Eric: The great part is you don't have to know any of the backstory to appreciate what's happening when you’re walking around the Outpost and surrounding areas. On the side I entered, the First Order presence is apparent. There are red 709 Legion banners draped over the buildings; pairs of stormtroopers patrol the perimeter and upper catwalks; and if you utter the wrong resistance-friendly phrase, or pull out your smartphone for a picture, you might find yourself being harassed by the soldiers about the contents of your 'data pad' and your suspicious activities at the outpost. If you hang around the First Order base long enough, you might even come face to face with a certain Knight of Ren. But the entrance on the other side has a whole different feel about it. What did you think, John?
John: You definitely don’t need to have any knowledge of the backstory or even much history of the Star Wars franchise itself to actually enjoy this park, but it definitely helps. People who have barely had any exposure to Star Wars (what Outer Rim planet have YOU been on and why are you reading this? LoL) can enjoy the immersive feel of this new world. However, true Star Wars fans will literally feel like they have landed on a planet within their favorite universe. As we went through the Resistance area, we found all sorts of nods to the lore within this world. From ships and droids to artwork and statues, I found loads of hidden tributes to everything I grew up with.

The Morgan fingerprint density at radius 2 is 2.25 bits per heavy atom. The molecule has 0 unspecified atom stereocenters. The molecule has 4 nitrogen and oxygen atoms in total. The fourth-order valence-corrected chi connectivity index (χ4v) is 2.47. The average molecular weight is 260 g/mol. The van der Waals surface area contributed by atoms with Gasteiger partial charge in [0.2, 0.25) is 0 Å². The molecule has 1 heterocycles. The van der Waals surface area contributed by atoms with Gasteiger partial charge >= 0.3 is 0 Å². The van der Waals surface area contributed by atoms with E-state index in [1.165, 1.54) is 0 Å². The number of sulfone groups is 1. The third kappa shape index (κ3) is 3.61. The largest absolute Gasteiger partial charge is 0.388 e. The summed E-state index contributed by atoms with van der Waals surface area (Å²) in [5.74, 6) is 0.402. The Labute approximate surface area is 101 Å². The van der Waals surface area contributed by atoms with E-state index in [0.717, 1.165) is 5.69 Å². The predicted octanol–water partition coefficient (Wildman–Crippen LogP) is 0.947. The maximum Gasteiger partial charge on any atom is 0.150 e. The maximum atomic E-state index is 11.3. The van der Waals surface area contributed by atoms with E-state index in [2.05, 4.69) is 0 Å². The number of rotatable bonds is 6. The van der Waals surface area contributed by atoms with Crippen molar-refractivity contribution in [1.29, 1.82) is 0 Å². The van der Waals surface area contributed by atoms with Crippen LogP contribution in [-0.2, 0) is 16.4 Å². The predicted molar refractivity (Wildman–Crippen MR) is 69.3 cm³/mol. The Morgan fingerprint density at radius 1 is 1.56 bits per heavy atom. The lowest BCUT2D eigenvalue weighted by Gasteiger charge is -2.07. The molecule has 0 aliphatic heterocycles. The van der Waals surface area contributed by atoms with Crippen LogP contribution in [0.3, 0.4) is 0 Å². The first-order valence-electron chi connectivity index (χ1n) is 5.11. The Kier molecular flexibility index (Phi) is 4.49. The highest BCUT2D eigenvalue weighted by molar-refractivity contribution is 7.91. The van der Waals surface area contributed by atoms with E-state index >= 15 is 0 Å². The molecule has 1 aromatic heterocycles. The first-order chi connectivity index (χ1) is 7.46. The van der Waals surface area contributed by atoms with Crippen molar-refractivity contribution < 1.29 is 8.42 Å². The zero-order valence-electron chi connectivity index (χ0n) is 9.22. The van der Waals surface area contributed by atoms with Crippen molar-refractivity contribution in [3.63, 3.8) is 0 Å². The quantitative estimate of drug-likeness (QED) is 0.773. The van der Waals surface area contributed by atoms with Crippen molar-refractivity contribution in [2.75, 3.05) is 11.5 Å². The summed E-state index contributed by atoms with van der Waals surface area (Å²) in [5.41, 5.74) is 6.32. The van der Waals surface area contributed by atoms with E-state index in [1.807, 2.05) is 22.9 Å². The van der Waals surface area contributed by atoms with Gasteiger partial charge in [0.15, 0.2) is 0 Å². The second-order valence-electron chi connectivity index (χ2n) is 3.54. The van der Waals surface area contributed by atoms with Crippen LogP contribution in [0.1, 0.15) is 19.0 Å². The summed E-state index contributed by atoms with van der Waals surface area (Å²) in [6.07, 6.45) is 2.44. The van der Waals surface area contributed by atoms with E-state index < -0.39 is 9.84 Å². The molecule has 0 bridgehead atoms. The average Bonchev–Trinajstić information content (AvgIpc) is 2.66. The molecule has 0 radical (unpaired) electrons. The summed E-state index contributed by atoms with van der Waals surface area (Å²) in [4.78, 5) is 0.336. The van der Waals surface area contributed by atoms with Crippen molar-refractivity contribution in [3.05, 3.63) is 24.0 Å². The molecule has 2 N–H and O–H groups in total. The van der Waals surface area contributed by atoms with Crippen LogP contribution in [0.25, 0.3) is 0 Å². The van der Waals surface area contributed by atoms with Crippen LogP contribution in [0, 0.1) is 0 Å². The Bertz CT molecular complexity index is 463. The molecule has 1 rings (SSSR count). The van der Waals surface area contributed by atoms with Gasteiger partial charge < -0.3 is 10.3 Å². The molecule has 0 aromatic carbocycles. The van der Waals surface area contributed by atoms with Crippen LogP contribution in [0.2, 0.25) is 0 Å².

Stormtroopers harass everyone. Yes, everyone. Even children are not safe, apparently.
Immersive is the Word
Every Disney Cast Member is costumed and in character at Galaxy's Edge: guides, servers, line attendants, cashiers, hosts, janitors - literally, all of them. They speak in decipherable code while they guide you towards areas like Savi's Workshop for “scrap” (more on that later) or the “refreshers” (a.k.a. restrooms). They use Batuuan phrases like "bright suns," "rising moons," or "til the spires" - the respective equivalents for good morning, good evening and farewell. Even buying food or souvenirs from the shops has been made into a decidedly Star Wars-minded experience.
Eric: This is where Disney gets so much right. They genuinely try to immerse you in the experience. It's not just fun rides, themed scenery and a few costumed characters. The entire cast tries to make you feel like you are part of the unique Star Wars story that Disney has created. When I approached a cashier at the end of an alley about a toy Kowakian monkey-lizard sitting on a table, she pretended like it was a real pet and gave me the price in 'credits' not dollars. This kind of interaction happens at every vendor stand in Galaxy's Edge. Every transaction is handled with 'credits' but you still pay with cash or card like anywhere else. In general, it seems that they kept everything as thematic as practical.